Agree or Disagree: 'Buying organic can harm the planet'

Organicfood02200px Most people I speak to are divided one way or the other about buying organic. There're those who think it's a no-brainer: cutting down on chemicals we don't necessarily know enough about can only be a good thing, both for the environment and our bodies. And then there are those who argue that the chemicals have been in the food chain for long enough without doing any serious damage and don't want to pay extra for what they see as needless caution.

Finally, there's the smaller group that takes a slightly more paranoid attitude, fearing scams and highlighting the relative ease of passing off non-organic food as organic and charging the earth for it (ocasionally with reason). But could the trend towards organics actually be harming the planet? That was a new one on me until I read the Times article today that claims locally grown, organic food may not be as environmentally kosher as it claims to be. (read on after the jump for a synopsis)

The claims have provoked an angry reaction from the Soil Association, and will no doubt re-open the debate once again. So how seriously do you take findings of this sort? Whose authority on organics do you feel you can trust?

The article cites figures taken from recent  DEFRA research. Its claims include:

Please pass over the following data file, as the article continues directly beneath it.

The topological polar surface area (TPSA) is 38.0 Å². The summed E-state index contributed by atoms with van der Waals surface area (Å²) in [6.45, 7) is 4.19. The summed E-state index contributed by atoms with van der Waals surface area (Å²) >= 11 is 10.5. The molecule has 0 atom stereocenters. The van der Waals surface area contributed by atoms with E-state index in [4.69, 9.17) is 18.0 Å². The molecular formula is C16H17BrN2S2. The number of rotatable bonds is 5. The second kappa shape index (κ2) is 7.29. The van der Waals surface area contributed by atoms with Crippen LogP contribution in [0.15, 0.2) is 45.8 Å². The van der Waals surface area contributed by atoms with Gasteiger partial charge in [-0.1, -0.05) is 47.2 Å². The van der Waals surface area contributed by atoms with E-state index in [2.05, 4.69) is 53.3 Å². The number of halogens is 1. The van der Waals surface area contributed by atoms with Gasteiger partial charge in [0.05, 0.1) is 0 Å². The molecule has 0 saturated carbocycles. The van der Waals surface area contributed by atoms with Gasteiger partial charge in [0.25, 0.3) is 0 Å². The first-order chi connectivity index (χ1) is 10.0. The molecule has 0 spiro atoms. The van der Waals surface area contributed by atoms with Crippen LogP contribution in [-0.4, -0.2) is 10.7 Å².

• C02 emissions produced by chicken production per kg are greater when organic methods are used. Non-organic comes out at 4,570g compared with 6,680g for organic.
  • The amount of energy used to produce the same chicken is also greater in organic: 12mj non-organic vs 16mj organic
  • The negative impact of road freight as a means of transporting food is questioned, although the report agrees that air freighting is uneconomical.
  • Overall, so little is known about the overall environmental impact of any single food produce that it is impossible to say which is the most environmentally friendly.

February 21, 2007 in Agree or Disagree? | Permalink | Comments (1) | TrackBack

Yay or Nay Wednesday: Brown and cerise bag from Love Eco

Bagbrowncerise1211_1
We seem to be featuring bags almost daily just now, and having spotted some of the fashionistas queueing up for Christopher Kane's catwalk show with their 'eco bags' yesterday, I think this may be the start of something big...

So today we bring you this stylish clutch bag, courtesy of Love Eco. It's made using leather remnants from the furniture industry, which would otherwise go to waste. There's no doubt in my mind that it's a fab design, and I particularly like the cerise lining and oversized vintage buckle. But how do you guys feel about leather accessories? To those of you who don't wear leather as a rule, do you feel differently about items like this?

February 14, 2007 in Agree or Disagree?, Fashion & accessories | Permalink | Comments (1) | TrackBack

Yay or Nay: Fines for ciggy litter?

Cig